Greek and/or Latin 6

Note: Students must designate either Greek or Latin as the primary field of language study. The first year of this language does not count toward the major. With the approval of the undergraduate advisor, upper-level Greek or Latin courses may be substituted for classical literature, culture, and thought or ancient history, art, and archaeology courses.

Track III: History, Art, and Archaeology

Survey course in ancient history or art and archaeology (CLAS 1051, 1061, or 1509 3
Ancient history, art, and archaeology (CLAS 1051, 1061, 1509, 2009, 2019, 2041, 3039, 3049, 4021, 4031, 4041, 4061, 4071, 4081, 4091, 4109, 4119, 4129, 4139, 4149, 4169, 4199, 4209, 4219, 4761, 4849; HIST 3011) 15
Classical literature, culture, and thought (CLAS 1010, 1030, 1100, 1110, 1115, 1120, 1140, 2020, 2100, 2110, 2610, 3820, 4040, 4110, 4120, 4130, 4840; HEBR 1030; PHIL 3000) 12
Greek and/or Latin 6
Note: Students must designate either Greek or Latin as the primary field of language study. The first year of this language does not count toward the major. With the approval of the undergraduate advisor, upper-level Greek or Latin courses may be substituted for classical literature, culture, and thought or ancient history, art, or archaeology courses.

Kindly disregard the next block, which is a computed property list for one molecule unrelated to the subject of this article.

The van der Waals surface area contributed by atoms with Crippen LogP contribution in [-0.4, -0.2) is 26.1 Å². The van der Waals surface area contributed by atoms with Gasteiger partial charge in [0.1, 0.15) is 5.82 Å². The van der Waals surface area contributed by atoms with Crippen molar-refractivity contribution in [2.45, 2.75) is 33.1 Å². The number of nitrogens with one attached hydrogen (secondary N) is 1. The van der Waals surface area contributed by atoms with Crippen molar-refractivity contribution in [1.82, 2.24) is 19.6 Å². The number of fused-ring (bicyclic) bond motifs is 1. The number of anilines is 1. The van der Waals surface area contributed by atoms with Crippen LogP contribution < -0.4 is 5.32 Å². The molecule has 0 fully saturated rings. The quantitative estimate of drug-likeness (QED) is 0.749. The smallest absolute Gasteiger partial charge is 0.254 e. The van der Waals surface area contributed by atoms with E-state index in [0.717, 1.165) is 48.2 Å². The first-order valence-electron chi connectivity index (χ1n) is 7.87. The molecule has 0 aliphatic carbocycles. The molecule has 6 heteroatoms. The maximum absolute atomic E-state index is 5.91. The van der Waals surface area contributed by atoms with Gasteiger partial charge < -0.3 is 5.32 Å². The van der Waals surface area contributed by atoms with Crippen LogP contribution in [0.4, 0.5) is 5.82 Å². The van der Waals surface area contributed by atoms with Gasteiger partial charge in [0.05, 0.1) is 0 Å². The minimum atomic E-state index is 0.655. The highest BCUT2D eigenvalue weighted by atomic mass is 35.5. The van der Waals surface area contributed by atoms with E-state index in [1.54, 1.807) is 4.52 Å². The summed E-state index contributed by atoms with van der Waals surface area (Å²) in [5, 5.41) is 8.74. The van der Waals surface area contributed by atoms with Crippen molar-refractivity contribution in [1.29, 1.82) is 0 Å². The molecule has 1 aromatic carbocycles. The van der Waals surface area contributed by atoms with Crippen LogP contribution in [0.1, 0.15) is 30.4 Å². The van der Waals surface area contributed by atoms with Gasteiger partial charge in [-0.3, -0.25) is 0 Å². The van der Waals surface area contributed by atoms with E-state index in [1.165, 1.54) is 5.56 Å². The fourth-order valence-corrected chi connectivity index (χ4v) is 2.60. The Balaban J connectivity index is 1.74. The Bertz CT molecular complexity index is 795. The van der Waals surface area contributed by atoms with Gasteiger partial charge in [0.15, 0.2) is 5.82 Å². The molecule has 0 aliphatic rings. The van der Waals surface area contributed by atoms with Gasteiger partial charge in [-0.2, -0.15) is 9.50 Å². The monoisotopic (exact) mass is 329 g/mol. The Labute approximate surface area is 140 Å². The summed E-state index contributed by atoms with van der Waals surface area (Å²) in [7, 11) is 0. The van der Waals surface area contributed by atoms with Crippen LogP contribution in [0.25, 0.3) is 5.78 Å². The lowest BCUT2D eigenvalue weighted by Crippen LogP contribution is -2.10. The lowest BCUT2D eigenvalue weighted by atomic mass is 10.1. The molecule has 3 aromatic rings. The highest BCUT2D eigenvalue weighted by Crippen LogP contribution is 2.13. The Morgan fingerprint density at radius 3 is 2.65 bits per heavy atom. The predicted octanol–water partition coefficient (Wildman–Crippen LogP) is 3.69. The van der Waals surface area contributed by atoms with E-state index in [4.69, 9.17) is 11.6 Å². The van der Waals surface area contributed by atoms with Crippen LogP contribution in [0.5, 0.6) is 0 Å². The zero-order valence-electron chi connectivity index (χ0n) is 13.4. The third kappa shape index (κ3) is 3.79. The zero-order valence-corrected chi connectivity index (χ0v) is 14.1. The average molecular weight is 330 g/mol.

Graduating in Four Years +

Consult the Four-Year Guarantee Requirements for information on eligibility. The concept of “adequate progress” as it is used here only refers to maintaining eligibility for the four-year guarantee; it is not a requirement for the major. To maintain adequate progress in classics, students should meet the following requirements:

Declare the classics major by the beginning of the second semester.
Students must consult with a major advisor to determine adequate progress toward completion of the major.

Minor Program +

A minor is offered in classics. Declaration of a minor is open to any student enrolled at CU-Boulder, regardless of college or school. For more information see www.colorado.edu/artssciences/students/undergraduate/academics/minors.html or www.colorado.edu/classics/undergrad.

Graduate Degree Programs +

Master’s Degree +

Candidates may choose to emphasize Greek, Latin, classical art and archaeology, classical antiquity, or the teaching of Latin (MAT).

It is expected that students opting for the teaching of Latin either have achieved accreditation at the secondary level or are planning to do so through the School of Education. The MA degree alone does not satisfy the state requirements for certification.